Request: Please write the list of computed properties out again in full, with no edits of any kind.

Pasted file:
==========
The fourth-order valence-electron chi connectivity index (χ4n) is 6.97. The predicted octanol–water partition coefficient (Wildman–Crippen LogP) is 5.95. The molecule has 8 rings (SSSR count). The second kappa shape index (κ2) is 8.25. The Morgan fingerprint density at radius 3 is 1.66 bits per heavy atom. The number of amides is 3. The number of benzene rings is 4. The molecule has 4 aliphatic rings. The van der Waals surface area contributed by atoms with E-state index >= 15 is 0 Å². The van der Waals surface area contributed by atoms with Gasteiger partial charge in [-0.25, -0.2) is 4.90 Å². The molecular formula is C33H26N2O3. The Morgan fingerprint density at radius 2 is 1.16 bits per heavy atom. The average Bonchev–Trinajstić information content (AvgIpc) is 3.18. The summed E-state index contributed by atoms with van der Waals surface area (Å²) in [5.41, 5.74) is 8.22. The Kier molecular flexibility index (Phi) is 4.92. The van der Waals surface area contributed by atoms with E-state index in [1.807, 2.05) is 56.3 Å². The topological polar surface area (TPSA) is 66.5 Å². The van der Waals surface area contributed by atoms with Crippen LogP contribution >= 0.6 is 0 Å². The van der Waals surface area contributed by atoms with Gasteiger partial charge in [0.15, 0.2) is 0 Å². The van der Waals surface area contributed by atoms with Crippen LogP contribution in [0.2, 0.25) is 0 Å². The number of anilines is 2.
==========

The fourth-order valence-electron chi connectivity index (χ4n) is 6.97. The predicted octanol–water partition coefficient (Wildman–Crippen LogP) is 5.95. The molecule has 8 rings (SSSR count). The second kappa shape index (κ2) is 8.25. The Morgan fingerprint density at radius 3 is 1.66 bits per heavy atom. The number of amides is 3. The number of benzene rings is 4. The molecule has 4 aliphatic rings. The van der Waals surface area contributed by atoms with E-state index >= 15 is 0 Å². The van der Waals surface area contributed by atoms with Gasteiger partial charge in [-0.25, -0.2) is 4.90 Å². The molecular formula is C33H26N2O3. The Morgan fingerprint density at radius 2 is 1.16 bits per heavy atom. The average Bonchev–Trinajstić information content (AvgIpc) is 3.18. The summed E-state index contributed by atoms with van der Waals surface area (Å²) in [5.41, 5.74) is 8.22. The Kier molecular flexibility index (Phi) is 4.92. The van der Waals surface area contributed by atoms with E-state index in [1.807, 2.05) is 56.3 Å². The topological polar surface area (TPSA) is 66.5 Å². The van der Waals surface area contributed by atoms with Crippen LogP contribution >= 0.6 is 0 Å². The van der Waals surface area contributed by atoms with Gasteiger partial charge in [0.15, 0.2) is 0 Å². The van der Waals surface area contributed by atoms with Crippen LogP contribution in [0.2, 0.25) is 0 Å². The number of anilines is 2.